Dear Amy: Our daughter-in-law occasionally vents her feelings about a family problem on Facebook. My wife and I do not use Facebook, and so we hear about this from friends.
I would like to sit down with her and our son, and explain that family matters should be kept in the family and not vented on Facebook.
I do not want to see a wedge being driven between us, but I am afraid this will happen if she continues.
Do you think this is the right way to approach this?
Dear Concerned: It would be very easy for you to say, “Family matters should be kept in the family, and not vented on Facebook,” and for your daughter-in-law and son to respond, “Well, we disagree.”
And then they could take to Facebook and complain about how you and your wife are always telling them how to behave.
It is not your job to tell your daughter-in-law and son about the appropriate venues to express themselves.
It IS your job to tell them how their behavior affects you.
Your daughter-in-law might believe (naively, of course) that she is talking to her friends when she vents about family matters on FB. But (if her posts are public), when she posts on Facebook she is talking not only to her friends, but to their friends, and then their various friends and connections – through an endless series of loops, until it has reached all the way to me.
Before talking about this, you should have specific examples of what it is that you object to (your friends might be exaggerating this issue).
And then you should say, “We find it embarrassing to learn from other people on social media that you have a problem with us. Can we please talk and work things out together?”
Then you must leave it to them to make a series of choices. You must make choices, too.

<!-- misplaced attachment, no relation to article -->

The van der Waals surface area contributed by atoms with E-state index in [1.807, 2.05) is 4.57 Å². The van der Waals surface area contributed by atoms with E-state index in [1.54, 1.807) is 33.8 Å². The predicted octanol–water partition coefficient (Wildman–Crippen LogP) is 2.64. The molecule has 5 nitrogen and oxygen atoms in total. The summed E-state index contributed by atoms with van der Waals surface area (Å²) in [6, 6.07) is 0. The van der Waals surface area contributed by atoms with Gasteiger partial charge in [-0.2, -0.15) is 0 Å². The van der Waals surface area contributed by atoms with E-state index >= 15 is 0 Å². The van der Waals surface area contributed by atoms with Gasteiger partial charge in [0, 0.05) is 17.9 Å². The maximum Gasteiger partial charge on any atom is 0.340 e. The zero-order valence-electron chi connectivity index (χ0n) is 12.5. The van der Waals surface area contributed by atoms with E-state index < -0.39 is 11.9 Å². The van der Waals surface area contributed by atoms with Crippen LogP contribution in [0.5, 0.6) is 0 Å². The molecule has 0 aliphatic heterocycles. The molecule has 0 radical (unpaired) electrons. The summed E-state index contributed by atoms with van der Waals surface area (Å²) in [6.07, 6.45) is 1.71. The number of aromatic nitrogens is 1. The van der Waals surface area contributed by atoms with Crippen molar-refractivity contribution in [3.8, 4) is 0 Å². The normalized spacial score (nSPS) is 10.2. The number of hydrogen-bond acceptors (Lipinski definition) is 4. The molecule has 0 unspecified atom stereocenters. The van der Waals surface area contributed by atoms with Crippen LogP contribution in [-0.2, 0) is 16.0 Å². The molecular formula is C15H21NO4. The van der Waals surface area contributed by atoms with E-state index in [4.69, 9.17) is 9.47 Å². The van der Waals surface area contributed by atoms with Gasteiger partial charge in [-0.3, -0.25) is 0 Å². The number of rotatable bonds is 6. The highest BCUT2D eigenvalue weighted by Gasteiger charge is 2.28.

In the future, when friends report this to you, you might respond, “We understand that this is happening, but we’d rather not hear about it.”
Dear Amy: I am 3 years, 11 months away from retiring. I am an attorney working full time for a company in a non-lawyer position, although my customer base is primarily lawyers (I was hired because I am a licensed attorney).
The job is very easy but low paying. The trade-offs were huge but it made sense to give up the money and go corporate.
The problem is that I have a very difficult time focusing on the job. I find the job and the environment boring and money is always a problem.
My husband is retired and I have always been the primary earner in our family. My children live on their own, but we contribute.
I was hoping you could point out some things I could do to be more focused and positive about my job. At my age (62) finding a better job is unrealistic.
Dear Weary: I’m sorry your job is boring ... but at least the pay is low, right?
You could approach this along two tracks. One is to take the financial pressure off by weaning your adult children from your financial support. Remember that it’s OK for them to struggle. You shouldn’t continue to shoulder their rightful adult burdens.
Secondly, you should see if you can transfer within your company to a job that might be more stimulating and commensurate with your skill set. This wouldn’t involve a lengthy external job search, and would notify your employers that you are eager for more stimulating work.
Also, pursue efforts outside of your job which would be stimulating and useful. You might explore becoming a volunteer legal adviser for children in the foster care system, for instance. This experience could be a game changer for you.
Dear Amy: I’d like to applaud your answer to “Wondering Mom,” who asked how much detail she should give her daughter about alleged hostile behavior she experienced from the child’s father.
I left my now ex-husband due to domestic violence, taking my daughter (who was a toddler at the time) with me.
As the years have passed and she asks why we don’t all spend time together, as tempting as it has occasionally been to throw him under the bus, my scripted answer is that everyone is happier and better off when Daddy and I don’t spend time together ... and I reinforce that we both love her.
Dear Apart: Great answer. Thank you.
Email Amy at email@example.com.